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Excerpt of the Writers of the Future Golden Pen Winning Story

Stars That Make Dark Heaven Light

Stars That Make Dark Heaven Light illustration

“This is Dawah,” Gehnny announced. Like me, she had chosen a lapid with a yellow stripe. She didn’t want to let poor Dawah out of her hands for even a moment, so already the creature only had five legs remaining. Based on Gehnny’s sole previous attempt at animal husbandry, Dawah would likely not survive his first molt.

We were seated in the girls bunk room in the children’s dormitory, a squat, one-story structure made of local stone, cement, and salvage from the Dominion.

From her perch on the top bunk, Rae eyed my baby lapid with barely concealed contempt. “I can’t believe you’re keeping another one of those blasted things this year.”

I cuddled the creature protectively against my chest. “What’s wrong with them?”

She whiffled her throat gills with no little scorn. “When are you going to grow up, Ettie? You are so immature.”

“What is his name?” Gehnny asked.

“I’m still thinking.”

The lapid’s stubby digits tickled across the palm of my hand. At this stage, the body was rubbery soft; not much more than a carapace, liquid brown eyes, and sticky feet.

“Ask him.” Gehnny cradled Dawah between her cupped hands and danced across the bunk room to me. “He’ll tell you, if you ask.”

“No, that’s just your imagination.”

“It’s true! Dawah talks to me!”

Gehnny often blurted out such fantasies. No one believed her, of course.

“He barely has a mouth. How can he talk?”

She squeezed herself into my lap, her soft brown curls nestled against my neck.

I cuddled her closer.

“Like this.”

She closed her eyes, held the tender creature to her lips, and kissed it. “I love you, baby lapid. Tell me your name. Mmmmm.” As she hummed, the lapid seemed to clutch at her chubby chin with its remaining limbs, as if to return the embrace.

So cute.

She held him close to my cheek, so I could feel a gentle vibration emanating from the creature’s carapace.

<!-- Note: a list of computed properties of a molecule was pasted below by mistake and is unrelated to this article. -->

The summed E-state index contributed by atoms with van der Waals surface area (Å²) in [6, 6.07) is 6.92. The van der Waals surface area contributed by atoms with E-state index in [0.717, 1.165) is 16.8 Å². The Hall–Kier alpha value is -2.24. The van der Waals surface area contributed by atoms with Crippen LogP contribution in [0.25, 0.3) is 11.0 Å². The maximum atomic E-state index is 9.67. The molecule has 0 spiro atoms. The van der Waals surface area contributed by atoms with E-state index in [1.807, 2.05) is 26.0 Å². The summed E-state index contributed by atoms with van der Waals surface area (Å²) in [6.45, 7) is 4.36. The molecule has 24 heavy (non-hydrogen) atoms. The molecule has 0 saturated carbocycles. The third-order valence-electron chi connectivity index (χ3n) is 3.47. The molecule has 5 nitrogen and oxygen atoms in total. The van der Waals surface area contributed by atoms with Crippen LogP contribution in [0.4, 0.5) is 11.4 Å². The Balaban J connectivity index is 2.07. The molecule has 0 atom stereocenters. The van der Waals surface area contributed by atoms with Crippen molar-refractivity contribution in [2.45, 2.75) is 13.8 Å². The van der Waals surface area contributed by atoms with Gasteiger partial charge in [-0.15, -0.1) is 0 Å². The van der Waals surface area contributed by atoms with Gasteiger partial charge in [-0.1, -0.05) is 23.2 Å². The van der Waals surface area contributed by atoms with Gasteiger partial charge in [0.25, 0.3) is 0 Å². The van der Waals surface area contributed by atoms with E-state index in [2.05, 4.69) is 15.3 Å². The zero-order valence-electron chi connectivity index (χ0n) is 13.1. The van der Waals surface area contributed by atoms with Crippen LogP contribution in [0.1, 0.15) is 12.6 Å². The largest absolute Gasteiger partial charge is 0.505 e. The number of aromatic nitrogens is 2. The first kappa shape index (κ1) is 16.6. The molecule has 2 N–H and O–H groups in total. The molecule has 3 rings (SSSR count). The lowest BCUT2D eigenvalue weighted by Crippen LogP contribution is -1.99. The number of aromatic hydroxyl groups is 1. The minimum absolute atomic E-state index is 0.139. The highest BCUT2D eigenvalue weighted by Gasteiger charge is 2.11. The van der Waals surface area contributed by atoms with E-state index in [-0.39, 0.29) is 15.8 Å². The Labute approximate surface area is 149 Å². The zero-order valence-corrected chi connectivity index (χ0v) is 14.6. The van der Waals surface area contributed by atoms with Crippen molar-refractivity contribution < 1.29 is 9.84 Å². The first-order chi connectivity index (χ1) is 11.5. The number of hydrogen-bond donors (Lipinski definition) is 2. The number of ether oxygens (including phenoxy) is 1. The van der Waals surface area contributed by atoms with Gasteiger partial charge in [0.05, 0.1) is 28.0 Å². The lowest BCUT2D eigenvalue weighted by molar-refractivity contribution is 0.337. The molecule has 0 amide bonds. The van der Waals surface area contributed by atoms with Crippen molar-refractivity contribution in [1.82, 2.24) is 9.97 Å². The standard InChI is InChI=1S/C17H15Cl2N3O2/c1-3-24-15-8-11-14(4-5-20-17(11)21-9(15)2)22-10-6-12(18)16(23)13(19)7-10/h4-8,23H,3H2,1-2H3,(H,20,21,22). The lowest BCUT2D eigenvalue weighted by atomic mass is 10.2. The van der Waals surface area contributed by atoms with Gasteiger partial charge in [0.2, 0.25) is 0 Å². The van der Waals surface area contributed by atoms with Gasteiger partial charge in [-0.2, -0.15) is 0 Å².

She opened her eyes, a smile spreading ear to ear. “See? I told you, his name is Dawah!”

She cradled the vibrating lapid against her neck. “You can do it too, Ettie. Try it.”

I wanted to give my lapid a nice name. Names were important.

“Oh all right. Do I have to kiss him?”

Her whole face lit up. “No. You just have to hum your question at him through your lips. At least for the first few times. Until they learn to speak our language.”

I held my palm up to my chin. The yellow-striped lapid stared at me with what could only be a terrified expression. “Like this?”

Gehnny curled my fingers forward, forcing him closer to my mouth.

“Breathe out softly,” she said. “And close your eyes.”

I obeyed.

The creature seemed to relax. It settled into the palm of my hand.

“Now, say something nice to him.”

The lapid tensed.

Velvety toes inched across my palm. So close, I could feel his warmth not quite touching my lips.

“Now ask him his name in your mind while you hum.”

Mmm. What should I call you, little lapid. Who are you?

The answer came almost immediately, ringing in my brain as clear as if Gehnny herself had spoken.

Vox! Vox. Vox, Vox. Who?

My jaw dropped in amazement. His eyes met mine, and I recognized the intelligence behind his sweet expression.

Gehnny bounced excitedly. “What did he say?”

I stared at him. “He said Vox. I think he wants to know my name, too.”

I pulled him close and hummed against his rubbery skin. Mmm, I am Henrietta.

Etta? Mmm. Yes.

Like the kiss of a firebite, I felt an immediate bond with Vox. His questions were simple—not words so much, but I could understand his intention. And like a child, persistent.

What place this?

Is safe? Is food?

He was so curious and had such a quick mind. The more we “spoke,” the faster he learned English. His questions quickly grew more sophisticated, and within a few hours, his vocabulary improved enough so we could mind-speak in conversational English, as long as we stayed in contact with each other.

The other children insisted that they could mind-speak to their lapids too, but Vox was adamant that he was not lapid. He was Tok. And Gehnny’s Dawah was Tok. But lapid was not Tok.

Only the yellow-striped Tok seemed able to communicate, and only with the child they’d bonded to.

Vox mind-speak to Etta. Dawah mind-speak to Gehnny. All Tok mind-speak to each other. ‘Umans no mind-speak except to mind-bond Tok.

This was huge. We’d found intelligent life on Hesperidee after all this time.